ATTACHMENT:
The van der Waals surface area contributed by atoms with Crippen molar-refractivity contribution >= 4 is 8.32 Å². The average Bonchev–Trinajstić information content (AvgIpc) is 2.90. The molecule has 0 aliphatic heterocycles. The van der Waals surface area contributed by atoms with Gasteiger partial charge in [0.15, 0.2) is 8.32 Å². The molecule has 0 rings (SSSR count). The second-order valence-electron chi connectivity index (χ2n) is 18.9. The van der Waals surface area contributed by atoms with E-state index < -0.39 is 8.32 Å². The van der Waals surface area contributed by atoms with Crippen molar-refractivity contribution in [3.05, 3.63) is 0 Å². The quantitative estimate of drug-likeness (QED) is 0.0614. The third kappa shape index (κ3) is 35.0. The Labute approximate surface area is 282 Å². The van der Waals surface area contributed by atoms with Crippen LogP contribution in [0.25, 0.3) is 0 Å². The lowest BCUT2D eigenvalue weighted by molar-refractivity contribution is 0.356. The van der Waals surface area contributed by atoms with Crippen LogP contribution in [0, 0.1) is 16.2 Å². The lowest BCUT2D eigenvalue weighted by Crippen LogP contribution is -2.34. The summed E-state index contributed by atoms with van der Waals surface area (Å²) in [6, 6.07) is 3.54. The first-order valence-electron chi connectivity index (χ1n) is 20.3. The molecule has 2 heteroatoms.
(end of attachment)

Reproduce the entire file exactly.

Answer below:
The van der Waals surface area contributed by atoms with Crippen molar-refractivity contribution >= 4 is 8.32 Å². The average Bonchev–Trinajstić information content (AvgIpc) is 2.90. The molecule has 0 aliphatic heterocycles. The van der Waals surface area contributed by atoms with Gasteiger partial charge in [0.15, 0.2) is 8.32 Å². The molecule has 0 rings (SSSR count). The second-order valence-electron chi connectivity index (χ2n) is 18.9. The van der Waals surface area contributed by atoms with E-state index < -0.39 is 8.32 Å². The van der Waals surface area contributed by atoms with Crippen molar-refractivity contribution in [3.05, 3.63) is 0 Å². The quantitative estimate of drug-likeness (QED) is 0.0614. The third kappa shape index (κ3) is 35.0. The Labute approximate surface area is 282 Å². The van der Waals surface area contributed by atoms with Crippen LogP contribution in [0.25, 0.3) is 0 Å². The lowest BCUT2D eigenvalue weighted by molar-refractivity contribution is 0.356. The van der Waals surface area contributed by atoms with Crippen LogP contribution in [0, 0.1) is 16.2 Å². The lowest BCUT2D eigenvalue weighted by Crippen LogP contribution is -2.34. The summed E-state index contributed by atoms with van der Waals surface area (Å²) in [6, 6.07) is 3.54. The first-order valence-electron chi connectivity index (χ1n) is 20.3. The molecule has 2 heteroatoms.